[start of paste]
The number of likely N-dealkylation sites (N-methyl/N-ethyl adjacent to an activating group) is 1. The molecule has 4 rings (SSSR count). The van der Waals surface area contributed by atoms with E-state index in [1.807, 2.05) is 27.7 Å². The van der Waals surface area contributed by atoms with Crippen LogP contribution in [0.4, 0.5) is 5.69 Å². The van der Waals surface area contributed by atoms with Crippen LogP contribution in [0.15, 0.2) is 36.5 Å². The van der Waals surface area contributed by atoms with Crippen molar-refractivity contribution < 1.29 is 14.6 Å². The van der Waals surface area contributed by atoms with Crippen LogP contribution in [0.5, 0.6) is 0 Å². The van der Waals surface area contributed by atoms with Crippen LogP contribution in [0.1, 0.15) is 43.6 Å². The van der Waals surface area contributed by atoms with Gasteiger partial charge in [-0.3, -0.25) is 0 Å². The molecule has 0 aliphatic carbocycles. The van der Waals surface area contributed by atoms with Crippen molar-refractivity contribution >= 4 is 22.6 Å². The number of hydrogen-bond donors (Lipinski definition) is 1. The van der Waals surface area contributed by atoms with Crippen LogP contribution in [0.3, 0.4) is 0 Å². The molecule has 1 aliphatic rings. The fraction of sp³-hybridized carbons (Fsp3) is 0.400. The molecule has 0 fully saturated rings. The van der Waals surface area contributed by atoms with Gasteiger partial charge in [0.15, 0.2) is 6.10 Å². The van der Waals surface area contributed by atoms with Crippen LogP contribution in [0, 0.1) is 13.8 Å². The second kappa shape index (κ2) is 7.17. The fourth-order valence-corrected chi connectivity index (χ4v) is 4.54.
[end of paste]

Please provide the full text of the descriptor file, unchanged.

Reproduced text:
The number of likely N-dealkylation sites (N-methyl/N-ethyl adjacent to an activating group) is 1. The molecule has 4 rings (SSSR count). The van der Waals surface area contributed by atoms with E-state index in [1.807, 2.05) is 27.7 Å². The van der Waals surface area contributed by atoms with Crippen LogP contribution in [0.4, 0.5) is 5.69 Å². The van der Waals surface area contributed by atoms with Crippen LogP contribution in [0.15, 0.2) is 36.5 Å². The van der Waals surface area contributed by atoms with Crippen molar-refractivity contribution < 1.29 is 14.6 Å². The van der Waals surface area contributed by atoms with Crippen LogP contribution in [0.5, 0.6) is 0 Å². The van der Waals surface area contributed by atoms with Crippen LogP contribution in [0.1, 0.15) is 43.6 Å². The van der Waals surface area contributed by atoms with Gasteiger partial charge in [-0.3, -0.25) is 0 Å². The molecule has 0 aliphatic carbocycles. The van der Waals surface area contributed by atoms with Crippen molar-refractivity contribution >= 4 is 22.6 Å². The number of hydrogen-bond donors (Lipinski definition) is 1. The van der Waals surface area contributed by atoms with Crippen LogP contribution in [0.3, 0.4) is 0 Å². The molecule has 1 aliphatic rings. The fraction of sp³-hybridized carbons (Fsp3) is 0.400. The molecule has 0 fully saturated rings. The van der Waals surface area contributed by atoms with Gasteiger partial charge in [0.15, 0.2) is 6.10 Å². The van der Waals surface area contributed by atoms with Crippen LogP contribution in [0, 0.1) is 13.8 Å². The second kappa shape index (κ2) is 7.17. The fourth-order valence-corrected chi connectivity index (χ4v) is 4.54.